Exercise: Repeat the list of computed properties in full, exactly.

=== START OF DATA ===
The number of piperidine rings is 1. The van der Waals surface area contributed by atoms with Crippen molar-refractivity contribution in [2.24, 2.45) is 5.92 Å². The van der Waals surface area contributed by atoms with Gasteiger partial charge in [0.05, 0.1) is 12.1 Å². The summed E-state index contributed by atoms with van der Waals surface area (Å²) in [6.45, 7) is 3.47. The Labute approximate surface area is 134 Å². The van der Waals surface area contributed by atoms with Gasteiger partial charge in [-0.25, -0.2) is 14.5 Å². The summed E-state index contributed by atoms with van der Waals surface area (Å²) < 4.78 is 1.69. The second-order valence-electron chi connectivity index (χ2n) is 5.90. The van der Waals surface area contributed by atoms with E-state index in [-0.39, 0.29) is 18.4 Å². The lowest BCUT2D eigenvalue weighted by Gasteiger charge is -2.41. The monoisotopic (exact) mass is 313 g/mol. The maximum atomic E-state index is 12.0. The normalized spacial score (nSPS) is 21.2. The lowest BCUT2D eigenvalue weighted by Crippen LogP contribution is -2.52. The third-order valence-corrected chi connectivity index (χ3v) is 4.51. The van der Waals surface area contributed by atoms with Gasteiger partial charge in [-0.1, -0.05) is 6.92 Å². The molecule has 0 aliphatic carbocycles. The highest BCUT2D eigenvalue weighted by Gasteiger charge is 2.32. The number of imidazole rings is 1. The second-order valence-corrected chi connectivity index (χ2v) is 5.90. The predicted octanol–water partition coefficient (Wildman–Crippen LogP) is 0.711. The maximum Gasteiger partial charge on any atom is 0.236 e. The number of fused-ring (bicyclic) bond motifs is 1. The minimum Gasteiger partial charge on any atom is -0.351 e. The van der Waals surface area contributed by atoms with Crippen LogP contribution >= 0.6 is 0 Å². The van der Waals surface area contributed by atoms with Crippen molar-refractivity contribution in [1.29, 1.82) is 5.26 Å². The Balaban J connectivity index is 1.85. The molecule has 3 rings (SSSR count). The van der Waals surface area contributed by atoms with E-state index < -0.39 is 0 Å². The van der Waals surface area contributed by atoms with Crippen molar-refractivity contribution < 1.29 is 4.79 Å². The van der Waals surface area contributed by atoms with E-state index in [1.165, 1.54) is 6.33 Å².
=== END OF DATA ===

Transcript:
The number of piperidine rings is 1. The van der Waals surface area contributed by atoms with Crippen molar-refractivity contribution in [2.24, 2.45) is 5.92 Å². The van der Waals surface area contributed by atoms with Gasteiger partial charge in [0.05, 0.1) is 12.1 Å². The summed E-state index contributed by atoms with van der Waals surface area (Å²) in [6.45, 7) is 3.47. The Labute approximate surface area is 134 Å². The van der Waals surface area contributed by atoms with Gasteiger partial charge in [-0.25, -0.2) is 14.5 Å². The summed E-state index contributed by atoms with van der Waals surface area (Å²) < 4.78 is 1.69. The second-order valence-electron chi connectivity index (χ2n) is 5.90. The van der Waals surface area contributed by atoms with E-state index in [-0.39, 0.29) is 18.4 Å². The lowest BCUT2D eigenvalue weighted by Gasteiger charge is -2.41. The monoisotopic (exact) mass is 313 g/mol. The maximum atomic E-state index is 12.0. The normalized spacial score (nSPS) is 21.2. The lowest BCUT2D eigenvalue weighted by Crippen LogP contribution is -2.52. The third-order valence-corrected chi connectivity index (χ3v) is 4.51. The van der Waals surface area contributed by atoms with Gasteiger partial charge in [-0.1, -0.05) is 6.92 Å². The molecule has 0 aliphatic carbocycles. The highest BCUT2D eigenvalue weighted by Gasteiger charge is 2.32. The number of imidazole rings is 1. The second-order valence-corrected chi connectivity index (χ2v) is 5.90. The predicted octanol–water partition coefficient (Wildman–Crippen LogP) is 0.711. The maximum Gasteiger partial charge on any atom is 0.236 e. The number of fused-ring (bicyclic) bond motifs is 1. The minimum Gasteiger partial charge on any atom is -0.351 e. The van der Waals surface area contributed by atoms with Crippen LogP contribution >= 0.6 is 0 Å². The van der Waals surface area contributed by atoms with Crippen molar-refractivity contribution in [1.29, 1.82) is 5.26 Å². The Balaban J connectivity index is 1.85. The molecule has 3 rings (SSSR count). The van der Waals surface area contributed by atoms with E-state index < -0.39 is 0 Å². The van der Waals surface area contributed by atoms with Crippen molar-refractivity contribution < 1.29 is 4.79 Å². The van der Waals surface area contributed by atoms with E-state index in [1.165, 1.54) is 6.33 Å².